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GSS Bonds Suffer First Ever Slump in 2022

Interest rate hikes prompted a decline in GSS bonds for first time last year, but declining inflation forecasts offer brighter outlook for fixed income in 2023. 

Green, social and sustainable (GSS) bonds endured a difficult 2022, with the fixed income instruments declining in value and issuance volume for the first year on record. 

Climate Bonds Initiative’s (CBI) Market Intelligence report found green, social, sustainability, sustainability-linked (SLB) and transition bonds (collectively known as GSS+) had fallen from over a record US$1 trillion in 2021 to US$863.4 billion last year – forecasting a stronger performance in 2023. 

“We expect 2023 to be a stellar year for both green bond issuance and for climate action on the ground,” Sean Kidney, CEO of CBI said in a statement. Much of the action is expected to be driven by sovereigns, with half the world’s bond-issuing countries issuing green bonds to finance climate action and the EU, the US, India, China and Japan taking stronger action to meet 2030 reduction targets.  

While GSS+ volumes held their 5% share of the global bond market in 2022, the non-profit’s report said that “lenders were left reluctant to lock-in high-credit rates as the fixed-income landscape shifted, squeezing supply that historically has been outstripped by heavy investor demand”.  

The report found that green bond issuance made up just over half of GSS+ volumes in 2022 (US$487.1 billion). Of that total, sustainability bonds contributed US$166.4 billion, social bonds added US$130.2 billion, while SLBs and transition bonds made up US$76.3 billion and US$3.5 billion respectively. 

A report from financial markets data and infrastructure provider Refinitiv found that European bond and equity funds labelled as Article 8 and 9 – the former of which typically include a high exposure to GSS+ bonds – rose by almost 3% quarter on quarter in Q3 2022, reaching €43 billion in assets under management. This represents more than 50% of the region’s total funds. 

ESG investment advisory and portfolio analytics firm MainStreet Partners reported that it was a volatile year for GSS bonds, with a few months seeing less than €15 billion come to market, while others added more than €60 billion. 

Fixed income assets broadly struggled in 2022, with rising interest rates and soaring inflation impacting performance and issuance. In fact, global bond markets witnessed a 28% fall in volume to US$439 billion during the first 10 months of 2022, research from Fitch Ratings found.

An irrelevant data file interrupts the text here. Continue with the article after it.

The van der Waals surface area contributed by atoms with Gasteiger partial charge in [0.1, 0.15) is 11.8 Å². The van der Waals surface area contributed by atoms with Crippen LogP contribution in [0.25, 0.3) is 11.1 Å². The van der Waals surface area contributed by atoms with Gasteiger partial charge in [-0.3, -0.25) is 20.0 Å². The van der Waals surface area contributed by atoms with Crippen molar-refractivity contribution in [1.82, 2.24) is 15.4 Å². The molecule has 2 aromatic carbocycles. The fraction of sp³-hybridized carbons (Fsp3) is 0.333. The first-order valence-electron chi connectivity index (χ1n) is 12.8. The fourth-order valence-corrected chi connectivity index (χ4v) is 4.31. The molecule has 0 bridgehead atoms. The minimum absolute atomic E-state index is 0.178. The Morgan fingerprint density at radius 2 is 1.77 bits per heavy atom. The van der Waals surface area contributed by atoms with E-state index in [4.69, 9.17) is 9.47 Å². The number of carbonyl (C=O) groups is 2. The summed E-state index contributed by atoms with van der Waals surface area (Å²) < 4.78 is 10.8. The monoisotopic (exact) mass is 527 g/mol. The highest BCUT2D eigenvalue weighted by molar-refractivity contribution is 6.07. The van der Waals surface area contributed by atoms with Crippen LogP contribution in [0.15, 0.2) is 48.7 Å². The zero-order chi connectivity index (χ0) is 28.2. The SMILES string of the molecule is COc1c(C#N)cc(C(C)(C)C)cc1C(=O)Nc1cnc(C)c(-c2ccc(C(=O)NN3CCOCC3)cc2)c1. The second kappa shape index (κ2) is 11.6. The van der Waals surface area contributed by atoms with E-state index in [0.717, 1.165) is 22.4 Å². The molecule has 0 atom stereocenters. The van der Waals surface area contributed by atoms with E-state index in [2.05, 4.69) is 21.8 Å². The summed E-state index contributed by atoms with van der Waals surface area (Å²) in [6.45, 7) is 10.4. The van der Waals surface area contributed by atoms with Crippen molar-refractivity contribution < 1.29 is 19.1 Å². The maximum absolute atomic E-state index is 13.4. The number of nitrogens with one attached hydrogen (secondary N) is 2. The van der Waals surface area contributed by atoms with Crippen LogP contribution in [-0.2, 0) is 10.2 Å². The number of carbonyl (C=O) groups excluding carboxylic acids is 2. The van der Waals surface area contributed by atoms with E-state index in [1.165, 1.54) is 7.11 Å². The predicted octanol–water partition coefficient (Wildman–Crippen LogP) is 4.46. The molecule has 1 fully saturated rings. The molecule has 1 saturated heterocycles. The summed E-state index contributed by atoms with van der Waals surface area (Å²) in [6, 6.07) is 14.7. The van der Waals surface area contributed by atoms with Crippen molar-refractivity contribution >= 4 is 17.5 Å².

Additionally, global bond funds saw the largest capital outflows in two decades, with US$175.5 billion in cumulative outflows in the first nine months of 2022.  

Greener pastures in 2023 

Despite the overall decline in GSS bonds last year, a report from Intercontinental Exchange (ICE) showed there was an increase in ESG-linked bond certifications – especially in the US and China – with impact bond issuance rising to 63% of total green bond issuance, up from 55% in 2021.  

The outlook for the global bond market appears more favourable in 2023, with fixed income sales getting off to record start as approximately US$600 billion sold ahead of the lunar new year amid declining inflation forecasts. 

The CBI said a “stellar” 2023 is to be expected, with the organisation forecasting a rise in resilience-related investments – which could grow to as much as US$5 trillion by 2025 – accompanied by a growth in government support for green finance.  

It also highlighted that sovereign GSS+ bond volumes from 43 countries hit US$323.7 billion in 2022, with that momentum expected to continue into the new year with India, Israel, Ireland and Hong Kong already launching green bonds in 2023.  

APAC gains momentum  

Asia-Pacific (APAC) was the only region that saw year-over-year growth in issuance last year, while Europe, Middle East, and Africa (EMEA) remained the largest issuing region, totalling US$406 billion of impact bonds and comprising over half of global issuance, according to ICE’s report.  

Germany surpassed France as the largest issuing country in EU, with both countries maintaining a high certification rate of 97% to 99% respectively. 

Growth in certification was most pronounced in the US, which jumped from 59% in 2021 to 83% in 2022. It also found that China saw “notable gains” with an 82% certification rate in 2022, with the country becoming the largest issuing country globally, surpassing France as the leading issuer of impact bonds in 2022. 

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